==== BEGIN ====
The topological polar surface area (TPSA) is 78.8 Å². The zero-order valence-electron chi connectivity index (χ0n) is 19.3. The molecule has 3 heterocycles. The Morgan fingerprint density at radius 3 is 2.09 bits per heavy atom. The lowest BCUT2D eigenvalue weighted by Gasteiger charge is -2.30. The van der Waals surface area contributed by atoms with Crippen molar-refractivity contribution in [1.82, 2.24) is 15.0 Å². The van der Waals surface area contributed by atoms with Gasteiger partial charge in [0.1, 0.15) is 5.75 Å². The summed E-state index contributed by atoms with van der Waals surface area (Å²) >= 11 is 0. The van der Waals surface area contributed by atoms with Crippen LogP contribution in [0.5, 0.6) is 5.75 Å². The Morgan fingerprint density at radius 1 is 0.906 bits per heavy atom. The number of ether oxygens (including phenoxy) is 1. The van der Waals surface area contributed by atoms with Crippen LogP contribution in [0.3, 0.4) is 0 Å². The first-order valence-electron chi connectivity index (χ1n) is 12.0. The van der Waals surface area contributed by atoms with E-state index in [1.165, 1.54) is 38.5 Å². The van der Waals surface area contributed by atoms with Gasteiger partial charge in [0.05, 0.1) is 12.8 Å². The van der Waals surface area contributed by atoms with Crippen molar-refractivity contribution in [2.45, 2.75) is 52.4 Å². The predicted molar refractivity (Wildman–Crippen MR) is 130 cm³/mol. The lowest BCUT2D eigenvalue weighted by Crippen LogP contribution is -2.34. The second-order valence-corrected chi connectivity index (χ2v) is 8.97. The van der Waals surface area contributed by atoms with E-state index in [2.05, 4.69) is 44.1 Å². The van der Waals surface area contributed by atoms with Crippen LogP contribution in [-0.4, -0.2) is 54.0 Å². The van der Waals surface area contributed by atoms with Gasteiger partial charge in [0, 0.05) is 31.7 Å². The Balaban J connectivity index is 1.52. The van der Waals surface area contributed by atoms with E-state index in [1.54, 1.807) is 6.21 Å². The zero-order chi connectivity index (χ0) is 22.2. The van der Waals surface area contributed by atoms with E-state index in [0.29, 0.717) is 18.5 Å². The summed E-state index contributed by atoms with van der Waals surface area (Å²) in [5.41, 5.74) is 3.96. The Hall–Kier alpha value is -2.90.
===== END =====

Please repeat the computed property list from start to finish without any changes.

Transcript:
The topological polar surface area (TPSA) is 78.8 Å². The zero-order valence-electron chi connectivity index (χ0n) is 19.3. The molecule has 3 heterocycles. The Morgan fingerprint density at radius 3 is 2.09 bits per heavy atom. The lowest BCUT2D eigenvalue weighted by Gasteiger charge is -2.30. The van der Waals surface area contributed by atoms with Crippen molar-refractivity contribution in [1.82, 2.24) is 15.0 Å². The van der Waals surface area contributed by atoms with Gasteiger partial charge in [0.1, 0.15) is 5.75 Å². The summed E-state index contributed by atoms with van der Waals surface area (Å²) >= 11 is 0. The van der Waals surface area contributed by atoms with Crippen LogP contribution in [0.5, 0.6) is 5.75 Å². The Morgan fingerprint density at radius 1 is 0.906 bits per heavy atom. The number of ether oxygens (including phenoxy) is 1. The van der Waals surface area contributed by atoms with Crippen LogP contribution in [0.3, 0.4) is 0 Å². The first-order valence-electron chi connectivity index (χ1n) is 12.0. The van der Waals surface area contributed by atoms with E-state index in [1.165, 1.54) is 38.5 Å². The van der Waals surface area contributed by atoms with Gasteiger partial charge in [0.05, 0.1) is 12.8 Å². The van der Waals surface area contributed by atoms with Crippen molar-refractivity contribution in [2.45, 2.75) is 52.4 Å². The predicted molar refractivity (Wildman–Crippen MR) is 130 cm³/mol. The lowest BCUT2D eigenvalue weighted by Crippen LogP contribution is -2.34. The second-order valence-corrected chi connectivity index (χ2v) is 8.97. The van der Waals surface area contributed by atoms with E-state index in [2.05, 4.69) is 44.1 Å². The van der Waals surface area contributed by atoms with Crippen LogP contribution in [-0.4, -0.2) is 54.0 Å². The van der Waals surface area contributed by atoms with Gasteiger partial charge in [0, 0.05) is 31.7 Å². The Balaban J connectivity index is 1.52. The van der Waals surface area contributed by atoms with E-state index in [1.54, 1.807) is 6.21 Å². The zero-order chi connectivity index (χ0) is 22.2. The van der Waals surface area contributed by atoms with E-state index in [0.29, 0.717) is 18.5 Å². The summed E-state index contributed by atoms with van der Waals surface area (Å²) in [5.41, 5.74) is 3.96. The Hall–Kier alpha value is -2.90.